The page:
MEMPHIS, Tenn. (localmemphis.com) – The popular face aging app called FaceApp was trending Wednesday over privacy concerns of it being made by a Russian company.
FaceApp, released in 2017, allows the user to upload a picture to show you what you would look like younger or older, with or without glasses, with or without a smile, and with or without facial hair.
When the news broke that it was a small Russian tech company that created the app, people from senators to everyday people weighed in on whether they were concerned about the privacy over their personal information and photos.
Dereko Rice, a resident of Memphis, said he and his nephew will play with the app and love the humor they see in the photos. Rice said he isn’t worried about whether his personal information will be hacked.
“Just because something is trendy doesn’t mean you have to download it,” Rice said.
He said people already have their photos and information all over social media, so he doesn’t feel like this time is any different.
“It’s only so far you can go with stealing somebody’s identity,” Rice said. “And then stealing my face when I’m looking 90 and I’m clearly not.”
However, Democratic Senator Chuck Schumer is urging the FBI and FTC to investigate this app because of the millions of Americans that have used it.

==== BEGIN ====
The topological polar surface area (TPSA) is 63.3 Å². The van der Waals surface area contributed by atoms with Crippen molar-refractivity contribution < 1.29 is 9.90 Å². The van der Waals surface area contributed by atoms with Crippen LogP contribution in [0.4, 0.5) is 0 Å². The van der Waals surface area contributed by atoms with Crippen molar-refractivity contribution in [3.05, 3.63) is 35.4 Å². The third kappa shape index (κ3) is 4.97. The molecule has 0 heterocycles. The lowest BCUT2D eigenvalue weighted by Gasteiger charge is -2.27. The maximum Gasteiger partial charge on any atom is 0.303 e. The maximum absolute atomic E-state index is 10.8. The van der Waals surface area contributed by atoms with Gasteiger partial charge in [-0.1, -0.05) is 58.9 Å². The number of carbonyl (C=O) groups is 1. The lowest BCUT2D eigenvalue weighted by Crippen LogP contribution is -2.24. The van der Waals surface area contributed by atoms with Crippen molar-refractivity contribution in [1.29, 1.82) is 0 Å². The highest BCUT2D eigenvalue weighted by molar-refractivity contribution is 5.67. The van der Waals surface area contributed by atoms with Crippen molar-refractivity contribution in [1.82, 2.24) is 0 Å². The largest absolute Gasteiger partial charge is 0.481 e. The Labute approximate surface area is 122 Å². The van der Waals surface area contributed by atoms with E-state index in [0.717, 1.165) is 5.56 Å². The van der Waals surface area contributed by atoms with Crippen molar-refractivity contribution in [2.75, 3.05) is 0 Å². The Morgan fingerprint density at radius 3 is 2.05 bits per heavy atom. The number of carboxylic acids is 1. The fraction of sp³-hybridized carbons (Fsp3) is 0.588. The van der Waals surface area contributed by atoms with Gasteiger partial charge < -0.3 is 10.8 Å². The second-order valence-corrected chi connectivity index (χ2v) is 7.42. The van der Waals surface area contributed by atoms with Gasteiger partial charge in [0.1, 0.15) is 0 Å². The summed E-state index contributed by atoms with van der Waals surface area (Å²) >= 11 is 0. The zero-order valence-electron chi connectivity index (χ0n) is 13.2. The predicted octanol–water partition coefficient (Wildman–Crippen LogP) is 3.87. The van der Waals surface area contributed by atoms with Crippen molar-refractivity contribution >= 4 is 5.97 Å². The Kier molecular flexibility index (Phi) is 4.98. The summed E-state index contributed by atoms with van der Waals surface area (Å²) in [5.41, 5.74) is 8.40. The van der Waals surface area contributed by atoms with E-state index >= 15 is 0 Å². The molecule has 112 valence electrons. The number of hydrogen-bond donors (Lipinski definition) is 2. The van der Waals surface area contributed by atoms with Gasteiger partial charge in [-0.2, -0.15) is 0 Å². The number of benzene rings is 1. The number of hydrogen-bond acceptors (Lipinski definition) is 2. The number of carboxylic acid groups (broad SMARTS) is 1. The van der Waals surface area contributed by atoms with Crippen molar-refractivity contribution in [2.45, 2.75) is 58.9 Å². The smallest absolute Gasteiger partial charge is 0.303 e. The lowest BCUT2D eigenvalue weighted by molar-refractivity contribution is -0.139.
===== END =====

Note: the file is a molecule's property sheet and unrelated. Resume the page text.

In the tweet he said, “BIG: Share if you used #FaceApp: The @FBI & @FTC must look into the national security & privacy risks now. Because millions of Americans have used it. It’s owned by a Russia-based company. And users are required to provide full, irrevocable access to their personal photos & data.” The Democratic National Committee is warning 2020 presidential campaigns not to use the app. A top DNC security official said that potential privacy exposure is still unclear, but the risks outweigh the benefits. The DNC was hacked by Russia prior to the 2016 presidential election. Consumer protection attorney Kevin Snider said people should always be mindful of they post on social media and the Internet. “Any information that you put out there becomes public domain,” Snider “You have a choice to make on the front end either put your information, put your picture out there or don’t.”
Snider said people automatically put themselves at risk when they post a photo of themselves on the Internet.